This week’s call included Utah House Speaker Brad Wilson, discussing the special session and other topics. Other guests included Maria Sykes, the director of Epicenter in Green Rive, and Jocelyn Scudder, executive director of the Park City Summit County Arts Council.
These sessions are held every Monday. You can find more information and register for upcoming sessions on the Division of Arts & Museums website.
The full session is embedded at the bottom of this post. Some highlights from Wilson, who also answered a half-dozen questions:
Special session bills: The primary purpose of the special session was to address the immediate financial impacts. Covering shortfalls for the state will require up to $1 billion, Wilson said, and to prepare for that the Legislature has asked state agencies to plan on having the same budgets in fiscal year 2021 — which begins July 1 of this year — as they had in 2020.
Economic response: A new commission will provide recommendations for Gov. Gary Herbert for reopening the economy as quickly as possible. The commission will provide those recommendations this week and the governor will have to determine whether to accept the recommendations by the end of the month.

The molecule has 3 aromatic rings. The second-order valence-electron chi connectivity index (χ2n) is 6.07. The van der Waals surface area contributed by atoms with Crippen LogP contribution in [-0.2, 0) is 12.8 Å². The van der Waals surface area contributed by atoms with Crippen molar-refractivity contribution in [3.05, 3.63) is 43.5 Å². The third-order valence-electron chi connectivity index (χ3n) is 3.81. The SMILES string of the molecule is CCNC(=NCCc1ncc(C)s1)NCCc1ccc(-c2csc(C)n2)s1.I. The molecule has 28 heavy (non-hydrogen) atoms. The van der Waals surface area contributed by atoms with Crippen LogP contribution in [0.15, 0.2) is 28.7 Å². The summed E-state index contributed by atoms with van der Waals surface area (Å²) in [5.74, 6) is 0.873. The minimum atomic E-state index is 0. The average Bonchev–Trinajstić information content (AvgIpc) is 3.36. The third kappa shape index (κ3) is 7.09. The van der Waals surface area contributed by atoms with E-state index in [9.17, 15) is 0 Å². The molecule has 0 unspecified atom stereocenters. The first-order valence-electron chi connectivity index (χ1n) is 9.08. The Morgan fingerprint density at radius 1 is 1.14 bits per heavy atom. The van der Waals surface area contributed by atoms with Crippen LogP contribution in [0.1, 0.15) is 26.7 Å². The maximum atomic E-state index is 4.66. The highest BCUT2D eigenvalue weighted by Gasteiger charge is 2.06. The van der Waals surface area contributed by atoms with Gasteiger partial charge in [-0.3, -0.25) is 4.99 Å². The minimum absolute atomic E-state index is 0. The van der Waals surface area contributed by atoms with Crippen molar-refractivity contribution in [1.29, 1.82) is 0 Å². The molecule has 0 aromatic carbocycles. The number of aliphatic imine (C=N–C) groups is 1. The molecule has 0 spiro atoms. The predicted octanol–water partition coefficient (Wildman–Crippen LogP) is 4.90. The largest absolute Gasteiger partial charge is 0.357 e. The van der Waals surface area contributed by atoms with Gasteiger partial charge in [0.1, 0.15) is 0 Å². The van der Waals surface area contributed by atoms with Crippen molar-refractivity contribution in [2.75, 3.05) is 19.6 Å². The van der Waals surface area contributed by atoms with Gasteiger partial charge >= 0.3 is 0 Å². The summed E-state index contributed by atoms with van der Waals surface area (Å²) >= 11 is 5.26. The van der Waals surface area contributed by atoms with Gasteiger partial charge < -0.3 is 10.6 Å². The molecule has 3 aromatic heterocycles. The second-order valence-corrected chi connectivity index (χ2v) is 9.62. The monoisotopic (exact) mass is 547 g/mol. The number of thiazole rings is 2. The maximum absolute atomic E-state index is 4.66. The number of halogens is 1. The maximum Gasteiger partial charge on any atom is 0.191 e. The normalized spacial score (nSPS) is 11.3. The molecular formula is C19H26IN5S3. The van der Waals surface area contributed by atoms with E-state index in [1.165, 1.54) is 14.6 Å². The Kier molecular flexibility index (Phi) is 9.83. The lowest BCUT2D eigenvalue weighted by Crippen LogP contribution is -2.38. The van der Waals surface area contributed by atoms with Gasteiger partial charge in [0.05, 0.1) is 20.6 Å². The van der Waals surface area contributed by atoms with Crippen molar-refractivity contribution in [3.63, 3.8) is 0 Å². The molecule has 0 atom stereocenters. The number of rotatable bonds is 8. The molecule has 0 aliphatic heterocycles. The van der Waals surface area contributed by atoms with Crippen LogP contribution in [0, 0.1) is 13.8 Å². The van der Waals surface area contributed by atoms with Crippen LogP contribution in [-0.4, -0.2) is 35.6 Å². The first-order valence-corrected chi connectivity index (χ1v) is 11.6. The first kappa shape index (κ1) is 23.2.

Rainy day funds: Because the fund has specific requirements — including a prohibition on using these funds for ongoing expenses — it is their last line of defense. Instead, legislators are looking at other sources of funds, including bonding for construction projects that they previously paid for with cash.
County hospitality taxes: There isn’t consensus about whether to allow hospitality taxes to support businesses that depend on tourism, as some have suggested. Wilson said it is likely they will consider proposed changes to those taxes in an upcoming special session.
The future: Reopening the economy will begin slowly, following the “dial” detailed in Utah Leads Together 2.0. There will be regional differences based on data, with some opening up sooner than others. Wilson emphasized that no specific plans can be made, especially when it comes to mass gatherings. He also expected the state will still be dealing with the virus throughout this year and into the first quarter of next year.